John McAfee, who made a name and fortune for himself through his eponymous antivirus software, died of an apparent suicide in a Barcelona prison Wednesday at the age of 75. The brash software pioneer had cashed out of his company in the mid-1990s, embarking on a life of lawlessness and hedonism, courting legal trouble as he bounced around the world. McAfee was ultimately arrested in October 2020 after arriving in Spain and had been held ever since in connection to tax charges in the U.S. McAfee was also indicted in the U.S. earlier this year on separate fraud and money laundering charges. McAfee’s death comes just hours after a Spanish court agreed to extradite him to the U.S. to face the tax charges that could have meant living out the rest of his life behind bars.
McAfee spent much of the last decade of his life on the run from the law. After decamping to Belize, in 2012 he was wanted for questioning in relation to the murder of his neighbor with whom he had had a dispute. The neighbor died shortly after poisoning McAfee’s dogs. McAfee was named as a suspect but never charged with a crime in Belize. In 2019, he was ordered by a Florida court to pay $25 million wrongful death claim to the murdered neighbor’s estate. The troubled tech entrepreneur’s legal troubles continued: He was deported from Guatemala for entering the country illegally and later arrested in the Dominican Republic on suspicion of carrying high-caliber weapons, ammunition and military-style gear on a yacht. McAfee spent time in Montreal, Canada working on a documentary about his life that included two longshot third party bids for U.S. president.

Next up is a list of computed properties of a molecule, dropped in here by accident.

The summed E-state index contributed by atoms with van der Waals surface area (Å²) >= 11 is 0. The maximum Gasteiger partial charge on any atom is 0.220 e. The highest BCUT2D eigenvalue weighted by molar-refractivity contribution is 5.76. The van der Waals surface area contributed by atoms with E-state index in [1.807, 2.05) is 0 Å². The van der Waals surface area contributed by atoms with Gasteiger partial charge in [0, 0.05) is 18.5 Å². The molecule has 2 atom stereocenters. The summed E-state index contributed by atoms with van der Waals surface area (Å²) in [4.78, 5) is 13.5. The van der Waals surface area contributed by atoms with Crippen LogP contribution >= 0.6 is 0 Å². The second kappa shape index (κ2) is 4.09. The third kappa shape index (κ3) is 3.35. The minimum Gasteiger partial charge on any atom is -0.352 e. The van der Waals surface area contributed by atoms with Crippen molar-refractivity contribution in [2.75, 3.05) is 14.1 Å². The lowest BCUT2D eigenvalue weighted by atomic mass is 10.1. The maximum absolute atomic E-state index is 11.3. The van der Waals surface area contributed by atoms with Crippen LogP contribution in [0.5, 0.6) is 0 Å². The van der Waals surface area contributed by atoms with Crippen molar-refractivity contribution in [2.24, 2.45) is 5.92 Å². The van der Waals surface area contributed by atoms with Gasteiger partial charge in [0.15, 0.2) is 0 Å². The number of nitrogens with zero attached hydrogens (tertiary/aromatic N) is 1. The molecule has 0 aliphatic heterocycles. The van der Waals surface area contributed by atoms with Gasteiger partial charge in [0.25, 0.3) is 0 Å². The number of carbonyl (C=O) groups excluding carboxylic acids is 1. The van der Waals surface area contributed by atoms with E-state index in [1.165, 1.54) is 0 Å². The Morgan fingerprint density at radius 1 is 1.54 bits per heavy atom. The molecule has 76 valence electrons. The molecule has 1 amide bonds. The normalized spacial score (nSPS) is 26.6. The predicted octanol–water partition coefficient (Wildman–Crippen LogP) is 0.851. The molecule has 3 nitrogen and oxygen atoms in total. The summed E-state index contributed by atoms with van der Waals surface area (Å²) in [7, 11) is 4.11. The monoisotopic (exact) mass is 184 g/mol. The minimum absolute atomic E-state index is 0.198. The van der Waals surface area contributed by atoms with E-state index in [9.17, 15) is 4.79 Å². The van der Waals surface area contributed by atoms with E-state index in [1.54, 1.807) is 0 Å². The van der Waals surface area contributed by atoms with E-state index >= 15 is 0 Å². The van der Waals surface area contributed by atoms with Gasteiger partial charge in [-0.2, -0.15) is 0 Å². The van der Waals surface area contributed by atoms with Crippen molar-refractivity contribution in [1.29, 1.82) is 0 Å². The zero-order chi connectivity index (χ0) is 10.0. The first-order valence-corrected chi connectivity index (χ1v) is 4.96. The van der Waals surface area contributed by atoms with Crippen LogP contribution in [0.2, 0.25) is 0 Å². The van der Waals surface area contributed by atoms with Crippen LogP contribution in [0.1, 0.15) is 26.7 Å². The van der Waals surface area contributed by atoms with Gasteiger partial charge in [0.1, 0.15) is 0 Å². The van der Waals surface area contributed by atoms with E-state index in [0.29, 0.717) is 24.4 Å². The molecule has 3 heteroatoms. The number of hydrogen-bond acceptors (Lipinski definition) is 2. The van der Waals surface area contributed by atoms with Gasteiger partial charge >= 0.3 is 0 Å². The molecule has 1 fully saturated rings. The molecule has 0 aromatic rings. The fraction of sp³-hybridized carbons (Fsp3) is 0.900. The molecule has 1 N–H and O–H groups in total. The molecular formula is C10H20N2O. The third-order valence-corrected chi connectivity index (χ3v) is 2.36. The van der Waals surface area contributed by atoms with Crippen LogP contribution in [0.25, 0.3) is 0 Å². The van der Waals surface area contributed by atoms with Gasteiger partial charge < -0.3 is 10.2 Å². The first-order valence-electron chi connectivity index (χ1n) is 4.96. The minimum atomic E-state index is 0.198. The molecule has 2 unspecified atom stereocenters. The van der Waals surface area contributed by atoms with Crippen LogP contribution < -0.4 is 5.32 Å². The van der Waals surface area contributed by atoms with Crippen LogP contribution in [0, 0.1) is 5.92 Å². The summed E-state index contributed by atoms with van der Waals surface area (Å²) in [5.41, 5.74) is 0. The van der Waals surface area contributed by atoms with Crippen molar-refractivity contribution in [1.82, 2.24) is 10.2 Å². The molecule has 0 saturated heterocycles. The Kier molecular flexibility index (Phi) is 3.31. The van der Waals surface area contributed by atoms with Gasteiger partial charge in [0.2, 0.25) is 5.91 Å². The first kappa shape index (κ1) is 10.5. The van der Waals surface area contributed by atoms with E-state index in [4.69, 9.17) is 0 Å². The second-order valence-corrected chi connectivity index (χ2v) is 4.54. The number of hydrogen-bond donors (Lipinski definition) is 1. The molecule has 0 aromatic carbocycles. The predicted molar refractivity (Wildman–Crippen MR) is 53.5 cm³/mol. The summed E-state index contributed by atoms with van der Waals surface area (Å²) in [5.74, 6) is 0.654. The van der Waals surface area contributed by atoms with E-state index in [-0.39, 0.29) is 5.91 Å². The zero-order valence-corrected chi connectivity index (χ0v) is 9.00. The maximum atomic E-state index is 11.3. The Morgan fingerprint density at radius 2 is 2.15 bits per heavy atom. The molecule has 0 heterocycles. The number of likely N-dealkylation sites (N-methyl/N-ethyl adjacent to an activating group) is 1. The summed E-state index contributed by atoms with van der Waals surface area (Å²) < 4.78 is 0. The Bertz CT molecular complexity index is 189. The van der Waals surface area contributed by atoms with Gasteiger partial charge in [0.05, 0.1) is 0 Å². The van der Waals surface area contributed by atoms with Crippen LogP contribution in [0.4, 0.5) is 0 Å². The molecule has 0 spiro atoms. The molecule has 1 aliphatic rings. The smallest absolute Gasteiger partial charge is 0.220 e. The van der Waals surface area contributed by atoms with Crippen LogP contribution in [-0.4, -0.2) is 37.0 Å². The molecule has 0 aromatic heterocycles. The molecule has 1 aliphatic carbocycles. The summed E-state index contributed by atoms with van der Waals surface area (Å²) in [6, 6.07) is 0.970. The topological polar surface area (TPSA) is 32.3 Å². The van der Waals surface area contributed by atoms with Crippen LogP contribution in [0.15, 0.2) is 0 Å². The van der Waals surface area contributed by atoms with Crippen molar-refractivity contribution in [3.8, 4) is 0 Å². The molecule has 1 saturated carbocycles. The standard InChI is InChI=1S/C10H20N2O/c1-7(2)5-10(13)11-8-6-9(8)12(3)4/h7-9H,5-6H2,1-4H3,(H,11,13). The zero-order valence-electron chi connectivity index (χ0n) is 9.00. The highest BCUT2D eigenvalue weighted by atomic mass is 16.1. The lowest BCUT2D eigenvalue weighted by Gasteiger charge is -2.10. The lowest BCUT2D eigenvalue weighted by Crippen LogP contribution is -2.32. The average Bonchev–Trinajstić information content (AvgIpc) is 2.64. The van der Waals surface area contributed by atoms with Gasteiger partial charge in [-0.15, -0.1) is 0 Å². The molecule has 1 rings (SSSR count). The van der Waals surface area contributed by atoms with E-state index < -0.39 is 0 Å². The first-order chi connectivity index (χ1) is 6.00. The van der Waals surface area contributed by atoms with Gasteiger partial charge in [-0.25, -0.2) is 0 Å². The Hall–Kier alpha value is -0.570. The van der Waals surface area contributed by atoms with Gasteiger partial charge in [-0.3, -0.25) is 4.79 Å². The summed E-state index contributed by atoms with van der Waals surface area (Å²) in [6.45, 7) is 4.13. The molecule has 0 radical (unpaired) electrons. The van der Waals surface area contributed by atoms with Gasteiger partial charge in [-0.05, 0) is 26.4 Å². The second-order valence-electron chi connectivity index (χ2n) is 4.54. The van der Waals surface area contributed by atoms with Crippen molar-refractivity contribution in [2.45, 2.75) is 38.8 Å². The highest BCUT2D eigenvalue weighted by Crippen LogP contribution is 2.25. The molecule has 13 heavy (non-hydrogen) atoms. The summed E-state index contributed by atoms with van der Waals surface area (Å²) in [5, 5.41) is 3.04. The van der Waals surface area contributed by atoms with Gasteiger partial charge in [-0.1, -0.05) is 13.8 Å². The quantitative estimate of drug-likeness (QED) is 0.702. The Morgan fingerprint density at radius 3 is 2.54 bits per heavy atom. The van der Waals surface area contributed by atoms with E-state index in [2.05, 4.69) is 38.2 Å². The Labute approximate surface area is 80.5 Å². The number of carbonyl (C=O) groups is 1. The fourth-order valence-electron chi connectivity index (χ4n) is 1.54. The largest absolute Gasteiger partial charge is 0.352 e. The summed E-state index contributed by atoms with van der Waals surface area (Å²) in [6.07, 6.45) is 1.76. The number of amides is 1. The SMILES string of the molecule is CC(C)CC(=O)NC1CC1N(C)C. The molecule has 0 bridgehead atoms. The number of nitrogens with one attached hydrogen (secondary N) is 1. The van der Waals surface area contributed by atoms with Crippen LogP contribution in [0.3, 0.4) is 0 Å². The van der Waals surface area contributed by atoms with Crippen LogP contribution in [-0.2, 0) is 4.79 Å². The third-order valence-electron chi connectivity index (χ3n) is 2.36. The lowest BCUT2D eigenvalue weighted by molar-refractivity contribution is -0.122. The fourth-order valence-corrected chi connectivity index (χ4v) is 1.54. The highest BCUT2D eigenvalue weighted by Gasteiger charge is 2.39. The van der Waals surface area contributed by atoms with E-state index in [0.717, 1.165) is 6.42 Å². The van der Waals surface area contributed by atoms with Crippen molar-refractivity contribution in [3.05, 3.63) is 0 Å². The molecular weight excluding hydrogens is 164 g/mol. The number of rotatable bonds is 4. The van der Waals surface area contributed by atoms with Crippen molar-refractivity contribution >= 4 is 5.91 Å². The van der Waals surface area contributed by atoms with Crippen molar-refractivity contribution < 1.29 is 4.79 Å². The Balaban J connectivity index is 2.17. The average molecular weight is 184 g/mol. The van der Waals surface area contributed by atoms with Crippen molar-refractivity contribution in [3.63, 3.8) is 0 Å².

McAfee courted mayhem and madness, unrepentantly swerving between scandal and swindle until the very end. “[T]he Securities and Exchange Commission sued McAfee for a ‘pump and dump scheme’ in which he allegedly made $23 million in undisclosed compensation by pushing cryptocurrencies on his Twitter page,” NPR notes. “McAfee took pride in outwitting authorities. He once boasted about eluding police by dressing as a German tourist in a Speedo and another time as an angry homeless man.”
“This is again the U.S. government trying to erase John McAfee. And that’s what it’s always going to be,” a lawyer for McAfee said of the SEC charges. “This man was a fighter. And in the minds of everyone who knew him, he will always be a fighter.”